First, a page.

The presidential election may be months away, but the primary elections are already underway, and Spectrum is here to remind you to register to vote!
Updated November 25th at 1:28pm.
Columbia College Student Council will vote on whether to allow Columbia University Apartheid Divest’s referendum on the Boycott, Divestment, and Sanctions movement in the upcoming election cycle next Sunday....
This weekend, I cast my first ballot in a general election. I, like many Columbia undergraduates, registered to vote at my family’s home address—all the way in Los Angeles. And so, with that first vote comes a certain removal, a political homesickness. My first step into political adulthood is to mail in a ballot to a state I’m no longer sure I can call home....
The sandwich ambassador ballot initiative has never been a joke. I would know—I co-wrote it....
Updated, Sept. 22, 12:11 p.m.
If 10 percent of Columbia College students sign a petition for Columbia to divest from the fossil fuel industry, Columbia's very first ballot initiative may take place this semester....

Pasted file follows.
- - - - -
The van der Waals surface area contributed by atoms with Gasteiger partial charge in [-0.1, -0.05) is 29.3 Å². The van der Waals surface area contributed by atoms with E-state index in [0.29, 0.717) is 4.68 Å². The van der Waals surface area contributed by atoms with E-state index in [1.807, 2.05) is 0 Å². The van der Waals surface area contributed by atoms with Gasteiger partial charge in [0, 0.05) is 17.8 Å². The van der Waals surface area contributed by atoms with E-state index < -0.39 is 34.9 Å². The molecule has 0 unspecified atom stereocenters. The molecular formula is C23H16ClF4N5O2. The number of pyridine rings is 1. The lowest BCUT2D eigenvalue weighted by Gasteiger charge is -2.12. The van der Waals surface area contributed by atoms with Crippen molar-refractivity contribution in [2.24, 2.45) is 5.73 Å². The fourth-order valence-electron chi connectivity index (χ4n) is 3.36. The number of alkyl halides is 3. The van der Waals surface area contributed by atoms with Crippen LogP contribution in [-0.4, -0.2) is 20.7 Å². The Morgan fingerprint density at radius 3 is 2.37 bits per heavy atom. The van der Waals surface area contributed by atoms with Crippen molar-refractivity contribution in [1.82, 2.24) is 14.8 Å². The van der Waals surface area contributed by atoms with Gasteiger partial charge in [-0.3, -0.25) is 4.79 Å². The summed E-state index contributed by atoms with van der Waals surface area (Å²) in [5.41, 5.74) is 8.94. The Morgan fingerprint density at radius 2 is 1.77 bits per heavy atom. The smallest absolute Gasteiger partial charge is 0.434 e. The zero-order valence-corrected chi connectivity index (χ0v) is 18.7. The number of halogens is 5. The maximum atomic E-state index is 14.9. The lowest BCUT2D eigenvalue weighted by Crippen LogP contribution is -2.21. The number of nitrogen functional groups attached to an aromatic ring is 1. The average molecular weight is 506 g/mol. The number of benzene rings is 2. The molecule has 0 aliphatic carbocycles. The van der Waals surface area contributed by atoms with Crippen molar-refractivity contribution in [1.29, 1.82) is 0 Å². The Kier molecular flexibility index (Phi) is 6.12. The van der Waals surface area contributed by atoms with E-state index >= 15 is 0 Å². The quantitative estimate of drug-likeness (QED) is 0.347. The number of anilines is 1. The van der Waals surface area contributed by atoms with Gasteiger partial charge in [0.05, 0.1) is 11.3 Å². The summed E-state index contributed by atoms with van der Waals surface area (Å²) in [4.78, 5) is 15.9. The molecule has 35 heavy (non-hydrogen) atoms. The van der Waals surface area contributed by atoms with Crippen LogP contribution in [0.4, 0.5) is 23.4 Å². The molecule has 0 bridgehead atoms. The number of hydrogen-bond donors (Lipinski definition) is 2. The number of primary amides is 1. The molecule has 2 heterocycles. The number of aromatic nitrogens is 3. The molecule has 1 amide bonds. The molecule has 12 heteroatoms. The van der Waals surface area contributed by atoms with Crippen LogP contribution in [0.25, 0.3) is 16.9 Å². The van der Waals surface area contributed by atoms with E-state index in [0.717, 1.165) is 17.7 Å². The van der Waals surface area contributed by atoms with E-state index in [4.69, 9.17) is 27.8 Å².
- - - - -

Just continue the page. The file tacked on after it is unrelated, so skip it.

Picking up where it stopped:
Like many Columbia students this spring, it will soon be my unenviable task to prepare, receive, and return an absentee ballot for the presidential primary. I have been voting absentee in my home state of California for two and a half years now, and though I will probably be near my polling place in June, I will still need to vote absentee if I hope to maintain my automatic-absentee-voter status for the general election in November. The registration/absentee voter system is complex and burdensome, requiring lots of interaction with a confusingly slow snail mail system I am happily unfamiliar with. Columbia voters registered outside the tri-state area know of what I speak. Registration forms must be printed and mailed across the country. School mailboxes must be checked for sample ballots, then absentee ballots. Finally, a completed ballot has to be mailed back, never to be heard of again. Why can't this all be done over the Internet? We have enough trust in modern encryption to move billions of dollars over the Internet—why not votes? It turns out that, hidden amid a raft of thinly veiled political arguments for youth disenfranchisement, there are actually quite a few good reasons the absentee voting process is still painfully analog. The metaphor to banking is often made in discussions of Internet voting. Proponents argue that, if we can securely execute financial transactions on the public Internet, we can surely vote through similar channels. This notion is superficially very appealing, but overlooks a few striking differences between moving money and voting. Foremost among these is secrecy, which is not a concern in online banking. A monetary transfer between two accounts is almost always open to the two accounts or banks involved—the receiving party knows the identity of the sender. The transaction can thus be logged, confirmed, and recorded by both sides, and discrepancies detected. An Internet voting system, however, must simultaneously ensure both the privacy and integrity of a ballot. A registrar managing the vote-counting servers must not be able to discover the identity of the voter but is also charged with ensuring that voter's intended ballot is accurately recorded. These two missions are fundamentally at odds and cannot be easily reconciled by present-day commercial cryptography. Another problem is how voting software is developed and managed. While paper ballots can be counted under the watchful eyes of observers and public webcams, Internet ballots are counted inside, or at least delivered through, the opaque mechanisms of a computer. The passing votes through software has a myriad problems. The first is the inherent weakness of commercial software itself. Almost all commercial applications are released without the pretension of perfect security—developers expect that insecurities will be found, exploited, and patched. In a secret-ballot election, however, a single breach is game-ending. An election lacks the simple reversibly and repeatability of almost all other digital transactions. While a monetary transfer can appeal to logs and backups if breached, the existence of these in an election would suggest a dangerous lack of ballot secrecy. The second major problem with mixing software and votes is the ease with which an insider could tamper with results. While the public can watch paper counting without interfering with the process, making the source code of a voting application open to the public would greatly increase security risks. Internet ballot counting puts transparency and security into tension to a degree that paper ballots do not. There are, of course, Internet voting systems in use today. Estonia is a leader in the field, first offering nationwide Internet voting in local elections in 2005. But this system has been criticized by some Western election observers, mainly on privacy and transparency grounds, and relies on a national smart ID system of a type unlikely to be implemented in the United States. American experiments with Internet voting began in 2000 and continue to this day, though the insecurities discovered in the federal government's 2004 SERVE system, California's 2007 top-to-bottom review of e-voting, and the Washington D.C. Internet voting trial in 2010 have slowed what was once a headlong rush. All this is not to say that Columbia students should not support Internet voting. As a geographically diverse campus, Columbia has a particularly pressing interest in making absentee voting simpler and more accessible. Students should encourage the development and testing of new online voting systems and prompt deployment the minute a sufficiently secure architecture is created. But that day is probably still a few years away, and a rush to Internet voting, though attractive, imperils the very democratic principles it hopes to defend. Alex Collazo is a Columbia College junior majoring in creative writing and economics-philosophy. He is the treasurer of CIRCA and a former Spectator head copy editor. I'm Just Saying runs alternate Tuesdays....